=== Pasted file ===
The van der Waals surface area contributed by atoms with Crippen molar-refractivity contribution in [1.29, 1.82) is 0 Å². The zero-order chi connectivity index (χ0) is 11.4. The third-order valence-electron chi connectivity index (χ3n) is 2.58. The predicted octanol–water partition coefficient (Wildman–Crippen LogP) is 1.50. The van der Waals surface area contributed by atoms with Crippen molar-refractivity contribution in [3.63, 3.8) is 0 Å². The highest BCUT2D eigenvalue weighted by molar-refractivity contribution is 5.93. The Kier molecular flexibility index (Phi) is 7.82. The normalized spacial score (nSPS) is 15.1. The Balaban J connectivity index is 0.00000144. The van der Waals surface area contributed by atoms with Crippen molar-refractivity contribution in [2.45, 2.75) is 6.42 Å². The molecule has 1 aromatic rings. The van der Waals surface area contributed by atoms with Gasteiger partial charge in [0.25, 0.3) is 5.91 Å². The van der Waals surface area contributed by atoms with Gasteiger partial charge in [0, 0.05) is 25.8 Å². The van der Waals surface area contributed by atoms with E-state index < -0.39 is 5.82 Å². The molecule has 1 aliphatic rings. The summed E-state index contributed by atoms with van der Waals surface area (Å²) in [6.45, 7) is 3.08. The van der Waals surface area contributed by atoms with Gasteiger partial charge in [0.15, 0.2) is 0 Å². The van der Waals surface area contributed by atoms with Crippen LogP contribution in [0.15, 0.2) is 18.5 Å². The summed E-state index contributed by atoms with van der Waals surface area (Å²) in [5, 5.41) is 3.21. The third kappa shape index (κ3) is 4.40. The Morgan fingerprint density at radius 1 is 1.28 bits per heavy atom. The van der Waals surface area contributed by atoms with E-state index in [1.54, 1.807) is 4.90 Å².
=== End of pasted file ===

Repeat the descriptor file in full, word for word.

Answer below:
The van der Waals surface area contributed by atoms with Crippen molar-refractivity contribution in [1.29, 1.82) is 0 Å². The zero-order chi connectivity index (χ0) is 11.4. The third-order valence-electron chi connectivity index (χ3n) is 2.58. The predicted octanol–water partition coefficient (Wildman–Crippen LogP) is 1.50. The van der Waals surface area contributed by atoms with Crippen molar-refractivity contribution in [3.63, 3.8) is 0 Å². The highest BCUT2D eigenvalue weighted by molar-refractivity contribution is 5.93. The Kier molecular flexibility index (Phi) is 7.82. The normalized spacial score (nSPS) is 15.1. The Balaban J connectivity index is 0.00000144. The van der Waals surface area contributed by atoms with Crippen molar-refractivity contribution in [2.45, 2.75) is 6.42 Å². The molecule has 1 aromatic rings. The van der Waals surface area contributed by atoms with Gasteiger partial charge in [0.25, 0.3) is 5.91 Å². The van der Waals surface area contributed by atoms with Gasteiger partial charge in [0, 0.05) is 25.8 Å². The van der Waals surface area contributed by atoms with E-state index < -0.39 is 5.82 Å². The molecule has 1 aliphatic rings. The summed E-state index contributed by atoms with van der Waals surface area (Å²) in [6.45, 7) is 3.08. The van der Waals surface area contributed by atoms with Gasteiger partial charge in [0.15, 0.2) is 0 Å². The van der Waals surface area contributed by atoms with Crippen LogP contribution in [0.15, 0.2) is 18.5 Å². The summed E-state index contributed by atoms with van der Waals surface area (Å²) in [5, 5.41) is 3.21. The third kappa shape index (κ3) is 4.40. The Morgan fingerprint density at radius 1 is 1.28 bits per heavy atom. The van der Waals surface area contributed by atoms with E-state index in [1.54, 1.807) is 4.90 Å².